Pork pies

Serves: 8-10 Prepa­ra­tion time: 30 min­utes, plus re­frig­er­a­tion time Bak­ing time: 30-35 min­utes Oven tem­per­a­ture: 190oc


500g white bread flour

110ml (100g) lard (or pork sch­maltz)

110ml (100g) but­ter

2 large eggs, whisked


300g pork bangers

250g pork mince

40ml finely chopped pars­ley

10ml hot English mus­tard

3ml finely grated lemon rind

0,5ml ground all­spice

1 egg yolk whisked with 15ml wa­ter,

to glaze

1 PAS­TRY Sift the flour to­gether with 3ml salt. Melt the lard and but­ter in a saucepan along with 170ml wa­ter. Re­move from the heat and add to the flour. Stir in with a knife. Add the whisked egg. Knead un­til smooth. The dough will be quite sticky. Wrap it in plas­tic wrap and re­frig­er­ate it for 30 min­utes. 2 FILL­ING Squeeze the sausage meat out of the cas­ings. Mix with the re­main­ing in­gre­di­ents. Sea­son to taste. 3 Grease and line the tins. Us­ing a floured rolling pin, roll out the pas­try onto a sur­face dusted well with flour. Cut cir­cles big enough to line the pie tins or muf­fin tins that you will be us­ing. Cut out a smaller cir­cle for each one; these will form the lids of the pies. 4 Spoon the fill­ing into each one. Put the lids on top and pinch the sides to­gether. Make a hole in the cen­tre of the lid of each one with a ke­bab stick. Brush with the egg glaze. Cut a lit­tle crown shape out of the re­main­ing pas­try and stick it to the top of the pie around the hole. Brush with the glaze, then re­frig­er­ate for 30 min­utes. 5 Bake in a pre­heated oven for 10 min­utes, then re­move from the oven, brush with an­other layer of glaze and bake for a fur­ther 20-25 min­utes, un­til the pas­try is cooked and golden.

Roast beef sand­wiches

Serves: 8-10 Prepa­ra­tion time: 10 min­utes, plus cool­ing time

Cook­ing time: 40 min­utes Oven tem­per­a­ture: 240oc

600g beef top­side

2 red onions, cut into wedges

bunch of fresh thyme

olive oil

about 50ml hot English mus­tard

80ml good-qual­ity may­on­naise

50ml crème fraîche, or sour cream

10-20ml horse­rad­ish sauce

French loaf or other bread

mi­cro salad leaves, to gar­nish

1 Make sure the beef is at room tem­per­a­ture. Put the onion wedges and thyme into a roast­ing tray and driz­zle with olive oil. Rub the meat with the mus­tard and driz­zle with oil. Sea­son with a lit­tle salt and place the meat on top of the onions. 2 Place in the pre­heated oven. Turn the heat down to 200oc and cook for ap­prox­i­mately 35-40 min­utes for medium-rare meat. Re­move from the oven and set aside to rest for 20 min­utes. Cut into thin slices. 3 Mix the may­on­naise, crème fraîche and horse­rad­ish to­gether. Cut the bread into slices and spread a dol­lop of the may­on­naise mix­ture on each one. Top with slices of the beef and some of the roasted onions and gar­nish with mi­cro salad leaves.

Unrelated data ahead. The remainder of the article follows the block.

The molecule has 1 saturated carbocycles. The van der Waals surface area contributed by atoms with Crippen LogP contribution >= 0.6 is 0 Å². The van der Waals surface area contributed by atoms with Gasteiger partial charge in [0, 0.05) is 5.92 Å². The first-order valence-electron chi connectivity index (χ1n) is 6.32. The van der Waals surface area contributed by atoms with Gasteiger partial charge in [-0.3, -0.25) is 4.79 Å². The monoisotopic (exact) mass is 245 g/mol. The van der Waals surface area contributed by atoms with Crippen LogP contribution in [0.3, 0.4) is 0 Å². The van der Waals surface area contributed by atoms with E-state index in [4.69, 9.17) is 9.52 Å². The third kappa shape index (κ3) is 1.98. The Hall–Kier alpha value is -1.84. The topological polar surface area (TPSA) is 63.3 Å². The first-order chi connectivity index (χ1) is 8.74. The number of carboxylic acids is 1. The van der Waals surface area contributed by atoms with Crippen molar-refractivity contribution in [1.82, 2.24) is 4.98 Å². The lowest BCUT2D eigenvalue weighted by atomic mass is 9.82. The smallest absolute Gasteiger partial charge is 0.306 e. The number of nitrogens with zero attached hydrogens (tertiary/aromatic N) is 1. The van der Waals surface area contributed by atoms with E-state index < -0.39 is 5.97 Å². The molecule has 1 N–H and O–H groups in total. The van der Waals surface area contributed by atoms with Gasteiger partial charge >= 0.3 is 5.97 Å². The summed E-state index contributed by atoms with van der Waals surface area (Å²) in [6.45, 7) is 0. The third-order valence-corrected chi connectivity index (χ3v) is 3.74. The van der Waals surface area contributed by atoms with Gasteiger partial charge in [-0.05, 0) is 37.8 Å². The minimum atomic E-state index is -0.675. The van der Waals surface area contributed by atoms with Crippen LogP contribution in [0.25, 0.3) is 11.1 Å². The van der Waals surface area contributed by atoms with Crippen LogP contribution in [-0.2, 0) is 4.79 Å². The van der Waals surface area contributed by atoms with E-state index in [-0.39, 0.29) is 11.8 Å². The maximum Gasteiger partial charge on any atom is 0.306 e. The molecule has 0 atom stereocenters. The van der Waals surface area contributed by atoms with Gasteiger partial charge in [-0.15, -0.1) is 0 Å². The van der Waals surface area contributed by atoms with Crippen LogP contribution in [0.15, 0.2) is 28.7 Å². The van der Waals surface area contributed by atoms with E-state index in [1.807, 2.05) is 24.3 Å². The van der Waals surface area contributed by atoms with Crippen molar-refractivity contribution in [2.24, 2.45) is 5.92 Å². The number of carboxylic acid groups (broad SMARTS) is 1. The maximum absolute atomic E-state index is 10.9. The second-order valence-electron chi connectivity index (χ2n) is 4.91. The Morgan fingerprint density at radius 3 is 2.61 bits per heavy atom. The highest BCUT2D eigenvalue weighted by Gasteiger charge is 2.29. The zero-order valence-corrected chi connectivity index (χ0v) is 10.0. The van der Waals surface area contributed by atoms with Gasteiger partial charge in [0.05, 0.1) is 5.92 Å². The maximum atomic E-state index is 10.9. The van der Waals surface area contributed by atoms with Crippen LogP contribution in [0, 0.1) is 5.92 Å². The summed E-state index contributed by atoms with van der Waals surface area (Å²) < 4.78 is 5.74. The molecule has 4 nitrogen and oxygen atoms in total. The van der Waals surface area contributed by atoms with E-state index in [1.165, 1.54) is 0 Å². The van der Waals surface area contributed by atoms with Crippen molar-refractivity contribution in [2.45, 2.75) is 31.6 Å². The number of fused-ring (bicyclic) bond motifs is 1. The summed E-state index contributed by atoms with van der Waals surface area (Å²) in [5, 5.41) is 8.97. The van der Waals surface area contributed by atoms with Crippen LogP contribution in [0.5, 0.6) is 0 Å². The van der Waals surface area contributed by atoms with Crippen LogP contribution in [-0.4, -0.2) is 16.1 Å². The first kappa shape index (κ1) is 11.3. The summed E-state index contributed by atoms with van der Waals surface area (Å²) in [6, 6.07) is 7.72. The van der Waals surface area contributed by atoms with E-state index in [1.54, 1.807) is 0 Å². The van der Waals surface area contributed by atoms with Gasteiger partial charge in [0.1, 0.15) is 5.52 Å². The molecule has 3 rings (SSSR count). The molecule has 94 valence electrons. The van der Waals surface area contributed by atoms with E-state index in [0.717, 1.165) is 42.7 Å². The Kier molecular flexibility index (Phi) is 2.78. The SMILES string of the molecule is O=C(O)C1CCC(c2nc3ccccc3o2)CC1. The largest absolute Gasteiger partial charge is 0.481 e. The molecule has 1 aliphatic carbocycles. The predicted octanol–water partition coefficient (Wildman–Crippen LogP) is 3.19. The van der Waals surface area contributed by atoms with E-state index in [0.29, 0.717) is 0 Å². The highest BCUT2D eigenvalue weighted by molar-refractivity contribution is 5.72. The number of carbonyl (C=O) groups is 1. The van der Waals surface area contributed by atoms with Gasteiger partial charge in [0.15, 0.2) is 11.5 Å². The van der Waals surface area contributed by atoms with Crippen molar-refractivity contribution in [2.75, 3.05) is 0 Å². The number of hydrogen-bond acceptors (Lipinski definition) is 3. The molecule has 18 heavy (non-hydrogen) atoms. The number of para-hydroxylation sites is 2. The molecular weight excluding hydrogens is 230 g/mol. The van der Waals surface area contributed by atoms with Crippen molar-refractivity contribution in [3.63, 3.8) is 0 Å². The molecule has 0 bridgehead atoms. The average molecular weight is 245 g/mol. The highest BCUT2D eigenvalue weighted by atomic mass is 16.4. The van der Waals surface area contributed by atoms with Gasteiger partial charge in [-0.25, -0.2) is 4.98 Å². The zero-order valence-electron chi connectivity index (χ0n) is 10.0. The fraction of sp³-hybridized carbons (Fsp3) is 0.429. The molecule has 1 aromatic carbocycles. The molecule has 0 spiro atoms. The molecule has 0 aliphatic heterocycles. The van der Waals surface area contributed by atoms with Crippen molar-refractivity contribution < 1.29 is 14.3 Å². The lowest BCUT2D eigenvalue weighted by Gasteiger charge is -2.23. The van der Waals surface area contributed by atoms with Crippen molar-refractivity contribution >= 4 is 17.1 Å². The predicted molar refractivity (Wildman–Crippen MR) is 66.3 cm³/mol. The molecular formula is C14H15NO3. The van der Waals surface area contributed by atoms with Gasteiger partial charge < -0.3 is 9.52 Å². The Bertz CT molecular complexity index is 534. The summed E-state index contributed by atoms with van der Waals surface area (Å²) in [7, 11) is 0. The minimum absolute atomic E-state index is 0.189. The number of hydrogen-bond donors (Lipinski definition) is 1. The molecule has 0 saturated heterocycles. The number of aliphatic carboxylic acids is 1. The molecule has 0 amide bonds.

Ched­dar cheese cro­quettes with pea and water­cress salad

Serves: 8-10 Prepa­ra­tion time: 45 min­utes, plus re­frig­er­a­tion time Cook­ing time: 25 min­utes

450ml milk

few slices of car­rot and onion

1 bay leaf

sprig of thyme

4 pars­ley stalks

110g (120ml) but­ter

110g (200ml) cake flour

2 large egg yolks

225g grated ma­ture Ched­dar

sea­soned cake flour

1 large egg, beaten

dried bread­crumbs

sun­flower oil, for deep-fry­ing


small hand­ful each of peas, snow peas,

water­cress and red onion

vinai­grette dress­ing, to serve

1 Heat the milk in a saucepan with the car­rot, onion and herbs. Sim­mer gen­tly for four min­utes, turn off the heat and leave to in­fuse for about 10 min­utes. 2 Strain the milk and set aside. Melt the but­ter in a saucepan and add the flour. Cook over a low heat for two min­utes, stir­ring oc­ca­sion­ally. 3 Add the milk grad­u­ally, whisk­ing to pre­vent lumps. It will be quite thick.